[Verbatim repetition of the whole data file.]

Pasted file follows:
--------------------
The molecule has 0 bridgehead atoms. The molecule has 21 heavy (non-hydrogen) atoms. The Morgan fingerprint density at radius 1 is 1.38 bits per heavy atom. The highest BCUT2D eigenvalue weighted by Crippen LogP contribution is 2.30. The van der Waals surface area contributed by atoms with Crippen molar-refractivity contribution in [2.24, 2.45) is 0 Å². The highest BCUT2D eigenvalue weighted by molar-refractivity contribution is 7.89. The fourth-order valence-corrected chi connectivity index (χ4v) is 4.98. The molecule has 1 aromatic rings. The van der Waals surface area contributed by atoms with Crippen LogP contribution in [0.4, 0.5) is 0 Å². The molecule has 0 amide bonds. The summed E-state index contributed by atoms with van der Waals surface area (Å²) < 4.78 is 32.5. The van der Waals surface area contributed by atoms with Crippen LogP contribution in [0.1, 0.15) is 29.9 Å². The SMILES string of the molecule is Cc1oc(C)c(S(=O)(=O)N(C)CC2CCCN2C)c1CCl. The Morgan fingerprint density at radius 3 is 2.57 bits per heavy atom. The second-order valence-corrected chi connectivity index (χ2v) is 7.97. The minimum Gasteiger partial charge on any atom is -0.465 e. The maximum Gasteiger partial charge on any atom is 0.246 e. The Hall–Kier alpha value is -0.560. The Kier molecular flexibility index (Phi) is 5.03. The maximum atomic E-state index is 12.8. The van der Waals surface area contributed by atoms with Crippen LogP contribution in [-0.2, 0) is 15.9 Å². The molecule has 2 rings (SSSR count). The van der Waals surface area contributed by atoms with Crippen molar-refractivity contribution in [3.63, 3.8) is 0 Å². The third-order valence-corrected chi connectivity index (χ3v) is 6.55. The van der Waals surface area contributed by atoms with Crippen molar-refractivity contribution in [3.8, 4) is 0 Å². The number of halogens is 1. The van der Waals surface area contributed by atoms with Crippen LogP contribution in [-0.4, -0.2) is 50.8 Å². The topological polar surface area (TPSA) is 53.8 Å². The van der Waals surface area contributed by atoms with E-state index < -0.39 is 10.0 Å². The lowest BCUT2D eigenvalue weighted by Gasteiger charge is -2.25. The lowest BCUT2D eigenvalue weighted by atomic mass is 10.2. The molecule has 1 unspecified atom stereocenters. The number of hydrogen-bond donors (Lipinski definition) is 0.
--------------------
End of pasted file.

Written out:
The molecule has 0 bridgehead atoms. The molecule has 21 heavy (non-hydrogen) atoms. The Morgan fingerprint density at radius 1 is 1.38 bits per heavy atom. The highest BCUT2D eigenvalue weighted by Crippen LogP contribution is 2.30. The van der Waals surface area contributed by atoms with Crippen molar-refractivity contribution in [2.24, 2.45) is 0 Å². The highest BCUT2D eigenvalue weighted by molar-refractivity contribution is 7.89. The fourth-order valence-corrected chi connectivity index (χ4v) is 4.98. The molecule has 1 aromatic rings. The van der Waals surface area contributed by atoms with Crippen LogP contribution in [0.4, 0.5) is 0 Å². The molecule has 0 amide bonds. The summed E-state index contributed by atoms with van der Waals surface area (Å²) < 4.78 is 32.5. The van der Waals surface area contributed by atoms with Crippen LogP contribution in [0.1, 0.15) is 29.9 Å². The SMILES string of the molecule is Cc1oc(C)c(S(=O)(=O)N(C)CC2CCCN2C)c1CCl. The Morgan fingerprint density at radius 3 is 2.57 bits per heavy atom. The second-order valence-corrected chi connectivity index (χ2v) is 7.97. The minimum Gasteiger partial charge on any atom is -0.465 e. The maximum Gasteiger partial charge on any atom is 0.246 e. The Hall–Kier alpha value is -0.560. The Kier molecular flexibility index (Phi) is 5.03. The maximum atomic E-state index is 12.8. The van der Waals surface area contributed by atoms with Crippen LogP contribution in [-0.2, 0) is 15.9 Å². The molecule has 2 rings (SSSR count). The van der Waals surface area contributed by atoms with Crippen molar-refractivity contribution in [3.63, 3.8) is 0 Å². The third-order valence-corrected chi connectivity index (χ3v) is 6.55. The van der Waals surface area contributed by atoms with Crippen molar-refractivity contribution in [3.8, 4) is 0 Å². The number of halogens is 1. The van der Waals surface area contributed by atoms with Crippen LogP contribution in [-0.4, -0.2) is 50.8 Å². The topological polar surface area (TPSA) is 53.8 Å². The van der Waals surface area contributed by atoms with E-state index < -0.39 is 10.0 Å². The lowest BCUT2D eigenvalue weighted by Gasteiger charge is -2.25. The lowest BCUT2D eigenvalue weighted by atomic mass is 10.2. The molecule has 1 unspecified atom stereocenters. The number of hydrogen-bond donors (Lipinski definition) is 0.